Your parents would file their taxes as they normally do. It would be as if your parents were landlords renting a room to your girlfriend. She would not be claimed on their taxes. If your girlfriend pays rent to your parents (through her parents or otherwise) it would be claimed as rental income. The household size wouldn't change because even though your ...


4

There are a few ways you can go about paying this off quickly (and safely): You could start paying $386 monthly (ie, double what you're paying now). You'll pay less interest in the long run because they can only charge you for the amount outstanding. Remember, 6.8% of $12k is more than 6.8% of $6k. However, your plan sounds more sensible. Say you get to $...


4

Should I use the money to pay off student loans and future grad expenses for me? Yes. The main drawback to student loans is that they cannot be gotten rid of except by paying them off (other than extreme circumstances such as death or complete disability). A mortgage, car loan, or other collateralized loans can be dealt with by selling the underlying ...


4

I stopped reading about 1/3 of the way in... let's simplify things Let's look at the net income for the property: rent $2,500 interest ($266) (85K * 3.75% / 12) prop mgr ($250) taxes/ins. ($500) (est.) Net $1,484 You are making about a 8% return on your original investment (210K), but only a 4% return on the current value of 475K. ...


4

A couple of additional options beyond the school's (possible) health care plan may be available to you in the event that your income will drop significantly when you become a student. First, you may be eligible for subsidies on the ACA exchanges. Check your state's exchange or healthcare.gov as appropriate to your location. Second, if your income as a ...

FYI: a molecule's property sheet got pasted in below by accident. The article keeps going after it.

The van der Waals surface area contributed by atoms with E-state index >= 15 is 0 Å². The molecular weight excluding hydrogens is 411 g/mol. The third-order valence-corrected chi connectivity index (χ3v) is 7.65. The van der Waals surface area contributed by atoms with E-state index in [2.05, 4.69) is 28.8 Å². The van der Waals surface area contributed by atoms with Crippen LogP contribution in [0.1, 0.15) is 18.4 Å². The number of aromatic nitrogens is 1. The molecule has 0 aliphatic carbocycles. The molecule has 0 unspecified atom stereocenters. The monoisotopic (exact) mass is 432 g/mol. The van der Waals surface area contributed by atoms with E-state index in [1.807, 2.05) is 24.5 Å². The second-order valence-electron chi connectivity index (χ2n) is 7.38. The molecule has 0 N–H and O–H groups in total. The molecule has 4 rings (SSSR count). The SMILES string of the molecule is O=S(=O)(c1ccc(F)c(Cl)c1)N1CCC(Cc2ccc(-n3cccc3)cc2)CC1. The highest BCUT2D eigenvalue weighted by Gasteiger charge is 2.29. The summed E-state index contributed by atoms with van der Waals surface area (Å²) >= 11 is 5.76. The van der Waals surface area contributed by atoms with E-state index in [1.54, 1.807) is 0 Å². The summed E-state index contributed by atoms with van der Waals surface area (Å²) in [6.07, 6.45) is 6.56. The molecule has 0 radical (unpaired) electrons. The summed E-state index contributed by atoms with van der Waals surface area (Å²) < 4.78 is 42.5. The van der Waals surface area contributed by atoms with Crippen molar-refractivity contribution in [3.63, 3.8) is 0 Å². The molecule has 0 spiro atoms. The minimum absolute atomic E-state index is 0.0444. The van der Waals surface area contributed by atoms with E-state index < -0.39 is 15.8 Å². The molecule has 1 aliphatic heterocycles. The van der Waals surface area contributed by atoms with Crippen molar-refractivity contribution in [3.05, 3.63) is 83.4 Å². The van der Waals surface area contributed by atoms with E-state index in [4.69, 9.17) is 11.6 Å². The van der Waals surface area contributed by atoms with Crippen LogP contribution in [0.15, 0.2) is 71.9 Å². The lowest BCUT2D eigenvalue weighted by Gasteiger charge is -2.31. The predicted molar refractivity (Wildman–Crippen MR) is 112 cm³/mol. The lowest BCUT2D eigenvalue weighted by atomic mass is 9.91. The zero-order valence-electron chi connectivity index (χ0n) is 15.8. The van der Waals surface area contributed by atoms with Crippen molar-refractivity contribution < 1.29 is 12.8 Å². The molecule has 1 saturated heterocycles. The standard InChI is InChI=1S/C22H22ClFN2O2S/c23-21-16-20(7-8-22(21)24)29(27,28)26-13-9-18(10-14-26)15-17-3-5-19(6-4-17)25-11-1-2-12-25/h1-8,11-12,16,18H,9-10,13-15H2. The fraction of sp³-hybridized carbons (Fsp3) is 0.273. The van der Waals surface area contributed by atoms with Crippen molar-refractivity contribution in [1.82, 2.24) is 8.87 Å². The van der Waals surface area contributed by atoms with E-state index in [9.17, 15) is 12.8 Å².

3

Fixed term or variable term for a student loan of 155,000 This is more opinion based. It is like predicting what would happen in future. From the current number; 10 year variable at 4.26% = $1,596.66/month If we go with assumption that variable rates will rise by 0.5% every 2 years; then it is still recommended to go with variable. If the rates ...


3

You're choosing between a variable rate and a fixed rate. As such, you are basically betting whether interest rates will rise or not. You're going to pay a good bit more with the fixed rate in the short term, in exchange for surety against interest rates rising significantly in the long term. The more you'll pay off early (and shorten the time in which ...


3

Without a full time job you are in an emergency. Hopefully it won't last long, but my opinion is to give the emergency fund priority while you just might need it soon.


3

While this may depend on the university/college type, health insurance is usually required for full-time students unless you can prove that you have other coverage. For instance, see this page from the Ohio State University. I would suspect that student health insurance will not be as good as many company-provided plans but may be cheaper since the ...


2

Your priorities should be: Pay the minimum on the loan to prevent it from going into default. Build an emergency fund. Pay extra on the loan to reduce the debt. If you end up with additional debt from, say, credit cards, you should probably try to get rid of that first, as it's almost certainly at a higher interest rate than a subsidized student loan. ...